Blue or Pink - Which Color is Your Hydrangea
FOR IMMEDIATE RELEASE
June 18, 2013
The hydrangeas are beginning to bloom and show their colors. Beautiful pinks, blues, whites, greens – there are a number of different species of hydrangea to choose from. You may have even seen a beautiful Nikko Blue Hydrangea but when it's planted somewhere else, it blooms pink instead of blue. So what happened? It's the same plant – but just planted in a different location?
The colors of the blooms for those hydrangeas that are supposed to bloom pink or blue are directly connected with the pH of the soil they are planted in. The hydrangeas directly affected by the pH are Bigleaf Hydrangeas – Hydrangea macrophylla. Aluminum is what causes the flowers to turn blue and typically there is enough aluminum in the soil, but the pH can lock up the aluminum particles in the soil making them unavailable to the plant. It should be said that there are a few varieties of Bigleaf Hydrangeas that have mostly white flowers and are tinged with color or shift to another color as they mature – and these can still be affected by soil pH. In fact there are some pink blooming Bigleaf Hydrangea like 'Pink Elf' and 'Glowing Embers' that can never turn blue and may only turn a purplish color.
To put it simply – acidic soils will cause Bigleaf Hydrangeas to bloom blue and alkaline soils will cause the plant to produce pink flowers. You can find out the pH of your soil by sending in a soil sample to a soil testing lab. When looking at your soil test – a pH of 7 is neutral, below 7 is acidic, and above 7 is alkaline. That is the common breakdown of soil pH, but when we starting looking into soil pH for hydrangeas, the ranges where flower color is impacted shift a bit. It's not a simple above 7 or below 7. For hydrangeas – soil pH below 5.5 will cause flowers to be blue, pH above 6.5 will be pink and typically if the pH is between 5.5 and 6.5 we can see a melding of the two colors bringing it closer to a pinkish-purple colored blooms.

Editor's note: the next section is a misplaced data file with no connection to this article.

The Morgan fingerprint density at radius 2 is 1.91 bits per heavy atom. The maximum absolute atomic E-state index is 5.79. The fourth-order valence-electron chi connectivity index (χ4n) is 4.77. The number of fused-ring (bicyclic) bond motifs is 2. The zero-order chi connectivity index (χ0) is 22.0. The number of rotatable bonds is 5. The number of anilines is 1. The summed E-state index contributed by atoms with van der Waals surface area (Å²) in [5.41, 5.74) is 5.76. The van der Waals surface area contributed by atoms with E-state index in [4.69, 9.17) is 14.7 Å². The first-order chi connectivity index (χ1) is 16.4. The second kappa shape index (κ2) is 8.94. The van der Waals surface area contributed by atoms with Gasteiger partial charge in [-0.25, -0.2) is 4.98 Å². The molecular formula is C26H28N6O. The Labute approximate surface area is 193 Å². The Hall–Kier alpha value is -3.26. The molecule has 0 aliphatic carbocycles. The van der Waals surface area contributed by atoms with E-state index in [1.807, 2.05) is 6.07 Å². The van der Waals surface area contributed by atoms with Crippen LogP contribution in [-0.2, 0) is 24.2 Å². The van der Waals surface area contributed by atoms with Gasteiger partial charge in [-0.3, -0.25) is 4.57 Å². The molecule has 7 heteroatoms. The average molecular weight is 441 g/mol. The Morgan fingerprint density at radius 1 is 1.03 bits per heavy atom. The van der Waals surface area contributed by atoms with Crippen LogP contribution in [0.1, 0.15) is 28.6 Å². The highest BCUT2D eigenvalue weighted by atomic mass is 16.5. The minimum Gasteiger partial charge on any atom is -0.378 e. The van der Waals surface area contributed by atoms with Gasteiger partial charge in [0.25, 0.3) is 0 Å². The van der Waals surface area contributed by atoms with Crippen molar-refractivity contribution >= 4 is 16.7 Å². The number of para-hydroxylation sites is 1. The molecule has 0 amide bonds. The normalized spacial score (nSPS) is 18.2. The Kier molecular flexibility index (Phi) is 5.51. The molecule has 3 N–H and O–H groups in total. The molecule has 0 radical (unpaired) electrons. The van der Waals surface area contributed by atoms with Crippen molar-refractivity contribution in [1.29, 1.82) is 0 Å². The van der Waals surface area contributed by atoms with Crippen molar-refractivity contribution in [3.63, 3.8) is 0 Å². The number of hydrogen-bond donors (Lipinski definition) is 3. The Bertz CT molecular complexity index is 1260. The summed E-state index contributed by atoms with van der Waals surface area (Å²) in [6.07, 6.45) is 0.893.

If you wish change the color of your Bigleaf Hydrangea, you can do so by applying aluminum sulfate or sulfur to lower soil pH or limestone to raise pH . Sulfur is a safer bet when trying to lower pH as sulfur reduces the chance of aluminum toxicity that can occur from using aluminum sulfate. Assume that changing the color of your hydrangea is a gradual process – it's not necessarily going to be immediate, it may take a few years. Patience is key when it comes to influencing hydrangea flower color. Whatever you are using to influence the color of the flowers, make sure to apply according to the label and only use the recommended amounts. Some basic recommended guidelines are 1/2 cup of wettable sulfur (lower pH) or 1 cup of lime (raise pH) per 10 square feet.
With Bigleaf Hydranageas it is also a good idea to know if they bloom on old or new wood. Sometimes late frosts can damage buds that formed on previous year's wood. With Bigleaf Hydrangeas that bloom on new and old wood can provide a longer bloom time – varieties such as 'Endless Summer' and 'All Summer Beauty' bloom on old and new wood.
Hydrangeas are high impact plants for full sun to partial shade locations and by providing evenly moist, well-drained soil can provide you with summer long color.
Source: Kari Houle, Extension Educator, Horticulture, email@example.com
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